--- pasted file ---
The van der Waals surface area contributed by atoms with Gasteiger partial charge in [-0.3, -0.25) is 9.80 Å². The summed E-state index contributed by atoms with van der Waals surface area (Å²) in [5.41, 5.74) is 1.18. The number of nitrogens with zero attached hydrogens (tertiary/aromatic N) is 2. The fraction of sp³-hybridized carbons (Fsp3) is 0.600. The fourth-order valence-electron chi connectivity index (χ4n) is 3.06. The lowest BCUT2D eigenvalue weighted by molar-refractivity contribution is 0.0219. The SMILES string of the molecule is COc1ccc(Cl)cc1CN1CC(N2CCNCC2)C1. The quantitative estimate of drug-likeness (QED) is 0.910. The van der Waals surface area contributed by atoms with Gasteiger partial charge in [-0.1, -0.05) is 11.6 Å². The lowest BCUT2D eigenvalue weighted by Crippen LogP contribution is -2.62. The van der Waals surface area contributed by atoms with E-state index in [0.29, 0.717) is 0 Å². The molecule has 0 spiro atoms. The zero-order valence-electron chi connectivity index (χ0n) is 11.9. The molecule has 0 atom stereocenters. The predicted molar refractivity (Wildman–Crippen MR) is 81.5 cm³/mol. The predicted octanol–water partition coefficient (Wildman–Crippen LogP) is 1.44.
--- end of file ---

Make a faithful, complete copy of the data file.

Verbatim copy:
The van der Waals surface area contributed by atoms with Gasteiger partial charge in [-0.3, -0.25) is 9.80 Å². The summed E-state index contributed by atoms with van der Waals surface area (Å²) in [5.41, 5.74) is 1.18. The number of nitrogens with zero attached hydrogens (tertiary/aromatic N) is 2. The fraction of sp³-hybridized carbons (Fsp3) is 0.600. The fourth-order valence-electron chi connectivity index (χ4n) is 3.06. The lowest BCUT2D eigenvalue weighted by molar-refractivity contribution is 0.0219. The SMILES string of the molecule is COc1ccc(Cl)cc1CN1CC(N2CCNCC2)C1. The quantitative estimate of drug-likeness (QED) is 0.910. The van der Waals surface area contributed by atoms with Gasteiger partial charge in [-0.1, -0.05) is 11.6 Å². The lowest BCUT2D eigenvalue weighted by Crippen LogP contribution is -2.62. The van der Waals surface area contributed by atoms with E-state index in [0.29, 0.717) is 0 Å². The molecule has 0 spiro atoms. The zero-order valence-electron chi connectivity index (χ0n) is 11.9. The molecule has 0 atom stereocenters. The predicted molar refractivity (Wildman–Crippen MR) is 81.5 cm³/mol. The predicted octanol–water partition coefficient (Wildman–Crippen LogP) is 1.44.